You don’t have a cool spot where you can store your tubers? You can easily store them at room temperature too. However, warmer air means there will be more evaporation and thus some dehydration. That means you’ll have to take an extra step and moisten them occasionally through the winter, just spray them lightly with water every month or so (see below).
Traditionally, tubers are stored in the dark, but in fact, that really isn’t necessary. They’ll do just as well in a brightly lit spot as a dark one.
You can store bare tubers in a cardboard box, placing them on a layer of peat moss, vermiculite or sawdust, then covering with additional peat, vermiculite or sawdust, or wrap them in paper. I put mine in individual paper bags, stapling the label to the outside, then pack them together in a box. That way if any insect or disease has followed one tuber indoors, it can’t spread to the others.
As for tubers stored in pots, just pile the pots up somewhere one on top of the other.
It’s wise to inspect the tubers monthly. Remove any that show signs of rot. If the tuber seems to be shrinking and wrinkling, just spray it lightly with water and it will plump up again.
Tubers stored in pots aren’t as easy to inspect but, being in soil, they’re somewhat protected anyway, so don’t tend to dry out excessively like loose tubers sometimes can. However, you may still want to sniff the pots to detect rotting tubers. They’ll smell like a rotting potato.
Tuberous begonias conveniently tell you when it is time to start a new growth cycle. The tubers start to sprout all on their own towards the end of the winter. There’s no need rush and immediately plant them at the first appearance of sprouts: they do start to grow, but then stop and wait for appropriate conditions before going further.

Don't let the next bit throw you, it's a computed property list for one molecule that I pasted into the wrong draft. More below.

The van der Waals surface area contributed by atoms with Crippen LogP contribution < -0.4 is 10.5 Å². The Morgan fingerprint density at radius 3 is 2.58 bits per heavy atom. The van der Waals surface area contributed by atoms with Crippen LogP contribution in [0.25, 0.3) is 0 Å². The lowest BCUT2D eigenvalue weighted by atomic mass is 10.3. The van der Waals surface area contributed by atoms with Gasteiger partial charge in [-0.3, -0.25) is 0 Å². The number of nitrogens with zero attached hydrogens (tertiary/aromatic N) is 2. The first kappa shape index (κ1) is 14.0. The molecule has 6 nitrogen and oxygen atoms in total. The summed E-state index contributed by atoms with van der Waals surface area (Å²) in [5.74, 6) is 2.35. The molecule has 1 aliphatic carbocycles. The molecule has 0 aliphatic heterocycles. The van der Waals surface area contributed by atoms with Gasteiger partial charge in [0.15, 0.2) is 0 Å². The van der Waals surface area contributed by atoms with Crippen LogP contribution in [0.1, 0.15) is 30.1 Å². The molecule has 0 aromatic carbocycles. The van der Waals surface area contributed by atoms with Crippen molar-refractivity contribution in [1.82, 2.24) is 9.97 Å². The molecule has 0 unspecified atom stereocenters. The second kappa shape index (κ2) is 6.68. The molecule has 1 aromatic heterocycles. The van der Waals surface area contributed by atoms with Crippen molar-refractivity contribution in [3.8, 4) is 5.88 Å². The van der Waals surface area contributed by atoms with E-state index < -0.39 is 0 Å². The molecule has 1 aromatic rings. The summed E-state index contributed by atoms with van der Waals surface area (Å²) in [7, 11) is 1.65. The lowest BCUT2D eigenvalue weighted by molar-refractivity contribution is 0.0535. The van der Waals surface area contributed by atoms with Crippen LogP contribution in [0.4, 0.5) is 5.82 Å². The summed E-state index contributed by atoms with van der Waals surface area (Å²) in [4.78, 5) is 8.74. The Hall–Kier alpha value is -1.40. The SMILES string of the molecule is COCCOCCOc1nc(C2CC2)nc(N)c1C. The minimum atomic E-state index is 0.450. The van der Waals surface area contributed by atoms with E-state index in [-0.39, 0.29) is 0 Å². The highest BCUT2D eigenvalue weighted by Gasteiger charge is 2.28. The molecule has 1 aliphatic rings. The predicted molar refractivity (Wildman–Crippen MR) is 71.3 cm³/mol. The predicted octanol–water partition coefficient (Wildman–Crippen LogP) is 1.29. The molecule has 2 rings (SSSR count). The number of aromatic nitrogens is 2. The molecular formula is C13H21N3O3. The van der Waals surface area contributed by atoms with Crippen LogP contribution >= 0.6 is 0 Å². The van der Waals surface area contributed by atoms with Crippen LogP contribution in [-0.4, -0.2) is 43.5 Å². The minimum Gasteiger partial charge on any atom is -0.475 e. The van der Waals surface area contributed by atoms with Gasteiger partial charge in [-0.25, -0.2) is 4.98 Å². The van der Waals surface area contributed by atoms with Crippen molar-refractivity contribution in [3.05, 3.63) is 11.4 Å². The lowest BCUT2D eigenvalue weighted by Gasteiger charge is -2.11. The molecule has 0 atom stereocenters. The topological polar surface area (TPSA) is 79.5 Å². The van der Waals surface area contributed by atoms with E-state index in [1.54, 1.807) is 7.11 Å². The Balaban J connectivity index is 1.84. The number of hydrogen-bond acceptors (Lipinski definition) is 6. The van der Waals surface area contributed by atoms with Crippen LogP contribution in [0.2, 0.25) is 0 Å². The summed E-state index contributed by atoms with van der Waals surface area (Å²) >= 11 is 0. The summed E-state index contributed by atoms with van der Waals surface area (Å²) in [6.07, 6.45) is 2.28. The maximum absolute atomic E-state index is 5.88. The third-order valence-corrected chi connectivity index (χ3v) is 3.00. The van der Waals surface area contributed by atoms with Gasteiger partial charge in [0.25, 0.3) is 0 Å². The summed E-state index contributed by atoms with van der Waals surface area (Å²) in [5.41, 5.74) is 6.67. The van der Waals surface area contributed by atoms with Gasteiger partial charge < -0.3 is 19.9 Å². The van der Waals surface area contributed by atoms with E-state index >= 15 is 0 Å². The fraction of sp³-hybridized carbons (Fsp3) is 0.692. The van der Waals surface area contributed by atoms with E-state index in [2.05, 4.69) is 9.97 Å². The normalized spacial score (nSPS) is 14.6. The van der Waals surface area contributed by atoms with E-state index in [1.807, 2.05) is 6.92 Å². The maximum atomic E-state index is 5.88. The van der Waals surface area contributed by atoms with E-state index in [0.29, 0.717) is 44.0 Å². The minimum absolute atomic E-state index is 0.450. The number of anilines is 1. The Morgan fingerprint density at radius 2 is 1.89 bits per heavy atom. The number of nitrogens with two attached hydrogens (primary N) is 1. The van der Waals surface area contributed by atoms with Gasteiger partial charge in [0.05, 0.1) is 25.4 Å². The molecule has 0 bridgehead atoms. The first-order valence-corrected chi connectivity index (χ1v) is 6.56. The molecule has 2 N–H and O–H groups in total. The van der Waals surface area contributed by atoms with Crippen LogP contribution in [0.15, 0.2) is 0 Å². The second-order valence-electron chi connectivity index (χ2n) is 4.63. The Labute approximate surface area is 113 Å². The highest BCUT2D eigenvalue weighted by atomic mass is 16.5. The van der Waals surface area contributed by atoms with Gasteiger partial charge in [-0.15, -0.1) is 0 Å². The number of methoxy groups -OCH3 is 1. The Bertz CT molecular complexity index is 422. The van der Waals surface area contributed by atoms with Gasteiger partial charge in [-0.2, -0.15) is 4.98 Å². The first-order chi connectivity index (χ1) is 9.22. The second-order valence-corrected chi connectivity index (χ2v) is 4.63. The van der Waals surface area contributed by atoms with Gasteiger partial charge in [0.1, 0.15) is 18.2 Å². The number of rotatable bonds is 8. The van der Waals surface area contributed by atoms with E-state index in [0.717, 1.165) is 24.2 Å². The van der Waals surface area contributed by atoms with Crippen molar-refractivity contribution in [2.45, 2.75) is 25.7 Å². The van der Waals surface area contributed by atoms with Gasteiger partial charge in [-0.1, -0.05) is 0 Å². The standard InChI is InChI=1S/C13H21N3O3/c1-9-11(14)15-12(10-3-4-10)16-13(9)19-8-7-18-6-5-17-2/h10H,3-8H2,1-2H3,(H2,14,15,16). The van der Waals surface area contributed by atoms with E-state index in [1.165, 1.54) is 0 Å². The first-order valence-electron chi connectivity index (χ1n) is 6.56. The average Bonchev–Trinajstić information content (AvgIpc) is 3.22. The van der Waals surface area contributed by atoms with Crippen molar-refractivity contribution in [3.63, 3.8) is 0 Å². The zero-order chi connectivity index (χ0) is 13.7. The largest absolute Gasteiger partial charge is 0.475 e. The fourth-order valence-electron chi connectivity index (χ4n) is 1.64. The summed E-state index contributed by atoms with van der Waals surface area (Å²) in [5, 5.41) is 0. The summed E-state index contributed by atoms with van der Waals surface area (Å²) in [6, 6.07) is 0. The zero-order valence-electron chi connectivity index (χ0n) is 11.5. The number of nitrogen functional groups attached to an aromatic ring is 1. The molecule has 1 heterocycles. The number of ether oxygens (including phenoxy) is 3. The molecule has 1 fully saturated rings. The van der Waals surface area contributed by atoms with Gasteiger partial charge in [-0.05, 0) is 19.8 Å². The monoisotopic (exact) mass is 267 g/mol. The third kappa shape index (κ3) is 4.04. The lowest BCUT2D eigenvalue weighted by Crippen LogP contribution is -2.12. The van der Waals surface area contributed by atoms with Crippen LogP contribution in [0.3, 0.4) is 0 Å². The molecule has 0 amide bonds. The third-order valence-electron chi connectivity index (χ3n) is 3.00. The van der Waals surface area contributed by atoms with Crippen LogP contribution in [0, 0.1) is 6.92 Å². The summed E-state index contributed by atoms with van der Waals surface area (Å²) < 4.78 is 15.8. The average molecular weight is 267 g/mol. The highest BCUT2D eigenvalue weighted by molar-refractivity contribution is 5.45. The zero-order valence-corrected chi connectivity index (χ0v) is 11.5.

What you’ll want to do is to wait until about 6 to 8 weeks before the planting-out date in your area, then repot the tuber (if it was stored bare) or just bring out the pot and start gently watering again. To help the plant on the way to summer bloom, place it in well-lit spot indoors at normal room temperatures.
In no time, your begonia will be in full leaf and shortly after, in full bloom as well, just what it takes to properly launch your new flowering season.
I grow begonias from seed. Some develop tubers by Fall time which I can store over winter. But some don’t. Can I successfully take cuttings in the Fall? Will these cuttings develop roots and a tuber through the winter?
I’m in zone 8b and have been leaving my begonia tubers to overwinter under a protected eave in their own dry container soil covered with a tarp during rare freeze events. Thanks for pointing out that this is okay. I had begun to think that this was never advisable, but being a truly laidback gardener in a mild climate I was never going to dig those puppies up!
I’ve always had the best success keeping my tubers in their pots over winter: seems like the surrounding soil keeps them perfectly hydrated, not too wet, not too dry. But I thought I had to keep them in a cool-but-not-freezing space. Really, I can bring the pots into the house once they’ve gone dormant and just store them in the basement? It’s usually around 65 down there. Hope to hear back about this – thanks!!
Sure! Not a problem at all!
Ah, I remember these were still popular when I was a kid. Without Antonelli’s, not many nurseries grow them anymore.